Physicians, not only as doctors but also as citizens, had to face the impact of the lockdown and its significant limitations on individual freedom, such as restrictions on access to hospitals and nursing homes to reduce the risk of the spreading Covid-19, with its potential risk of dehumanizing relationships with the elderly and frail, as well as leading to difficulty in guaranteeing adequate healthcare both for patients affected by SARS-CoV-2-related diseases as well as other diseases. This can be accounted for by the disproportion between demand and resource availability. In addition, there has been (an added) difficulty with respect to treatment management due to people being distrustful not only of the efficacy of vaccines but also of the critical care available and provided for treatment of SARS-CoV-2 pneumonia, including those treated in ICUs settings. The relevant and unprecedented bioethical, deontological, and biolaw issues posed by the pandemic have been a subject of reflection, discussion, of reports, and training events in Veneto Region, thanks to the initiatives of the Veneto Region ICU Network, which this article intents to summarize.
The pandemic context and bioethical guidelines for ICUs in Italy and in Veneto Region
In the first hectic days of the rapid spread of SARS-CoV-2 in Italy, March 2020, SIAARTI made the courageous effort to try and provide a common framework for admission of patients to intensive care treatments during the pandemic emergency, in order to increase survival rates of patients infected with SARS-CoV-2 .
In the document entitled “Recommendations for the allocation of intensive care treatments in exceptional resources limited circumstances” dated June 3, 2020, SIAARTI highlighted the need to apply the principles of clinical appropriateness and proportionality which are at the basis of our profession and which, moreover, should already be applied on a daily basis by anesthetists. Subsequently, on March 3, 2020, the Veneto Region ICU Network approved a document entitled “Ethical decision making for treatment of patients suffering from severe respiratory failure secondary to Covid-19 infection” . This document was sent by the General Directorate of Health and Social Care to all the general directorates of the local health units and hospitals of the Veneto Region, subsequent to the aforementioned SIAARTI document . The following document alludes to the previous one and affirms that homogenous implementation in all hospital structures should be applied and in particular in the contexts of high intensity care, in order to avoid different assistance and decision-making strategies in the region.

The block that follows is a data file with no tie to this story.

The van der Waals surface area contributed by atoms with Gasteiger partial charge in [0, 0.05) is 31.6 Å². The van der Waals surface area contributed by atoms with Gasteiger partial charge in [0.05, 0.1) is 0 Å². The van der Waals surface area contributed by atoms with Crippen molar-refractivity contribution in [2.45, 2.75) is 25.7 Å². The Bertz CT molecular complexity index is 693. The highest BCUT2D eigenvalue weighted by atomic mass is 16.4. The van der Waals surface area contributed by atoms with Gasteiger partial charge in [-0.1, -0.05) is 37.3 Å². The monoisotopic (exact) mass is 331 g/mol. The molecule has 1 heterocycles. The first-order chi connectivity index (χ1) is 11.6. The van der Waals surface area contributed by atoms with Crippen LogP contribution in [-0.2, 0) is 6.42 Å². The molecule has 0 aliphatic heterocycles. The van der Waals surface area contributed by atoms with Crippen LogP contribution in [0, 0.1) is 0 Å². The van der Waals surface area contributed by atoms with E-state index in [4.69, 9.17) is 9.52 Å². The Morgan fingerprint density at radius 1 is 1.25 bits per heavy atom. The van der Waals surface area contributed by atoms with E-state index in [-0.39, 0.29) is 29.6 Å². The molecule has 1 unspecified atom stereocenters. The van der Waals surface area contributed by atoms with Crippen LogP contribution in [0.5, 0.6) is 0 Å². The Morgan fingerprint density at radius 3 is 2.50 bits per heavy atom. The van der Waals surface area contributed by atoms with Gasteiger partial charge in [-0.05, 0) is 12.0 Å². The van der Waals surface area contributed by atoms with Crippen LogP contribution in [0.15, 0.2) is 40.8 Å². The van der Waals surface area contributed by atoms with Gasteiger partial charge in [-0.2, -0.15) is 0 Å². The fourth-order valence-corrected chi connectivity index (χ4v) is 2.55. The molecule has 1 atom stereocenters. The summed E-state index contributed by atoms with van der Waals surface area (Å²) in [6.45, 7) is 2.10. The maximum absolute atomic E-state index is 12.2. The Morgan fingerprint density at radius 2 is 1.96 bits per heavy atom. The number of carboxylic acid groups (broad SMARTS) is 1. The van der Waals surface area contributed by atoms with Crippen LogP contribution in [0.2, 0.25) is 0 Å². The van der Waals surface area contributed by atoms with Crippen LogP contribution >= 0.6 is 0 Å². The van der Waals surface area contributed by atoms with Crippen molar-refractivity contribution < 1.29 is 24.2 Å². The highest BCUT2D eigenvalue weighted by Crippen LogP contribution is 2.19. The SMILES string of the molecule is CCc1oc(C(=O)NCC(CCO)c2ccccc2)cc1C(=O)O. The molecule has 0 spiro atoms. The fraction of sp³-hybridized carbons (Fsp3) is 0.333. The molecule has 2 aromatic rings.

The Veneto Region document underlines how in the pandemic context “the anesthesiologist who decides on intensive care accessibility, does not carry out a despotic act but accomplishes the highest and most complex form of responsibility, being held accountable for the balance between possible benefits to the patient and the risk of prolonging an agonal state.”
Since the initial phase of the pandemic, there has been a strong appeal from SIAARTI and the Veneto Region ICU Network to take “the appropriate intensive treatment” into consideration. During the pandemic, the principle of proportionality must be applied, in compliance with the main principle in bioethics. This includes the concept of clinical appropriateness, based on the efficacy of treatment in specific cases and context, taking into account both the biological age of the patient (which differs from chronological age), their functional status and concomitant comorbidities, and the concept of ethical appropriateness which refers to the ethical and juridical principle of acceptance of health care.
The “appropriate treatment” must never interfere with the withdrawal of patients, who are not eligible for intensive treatments since they would not benefit from them and who are eligible for ordinary treatments that must be maintained, and, where necessary, palliative were treatments initiated. On the other hand, it must not encroach on unreasonable obstinacy in patients who do not respond to intensive treatments and for whom Art. 2, par. 2, of Law 219/2017 states: “In cases of patients with poor short-term prognosis or imminent death, doctors must abstain from administering unnecessary or disproportionate treatment with unreasonable obstinacy.”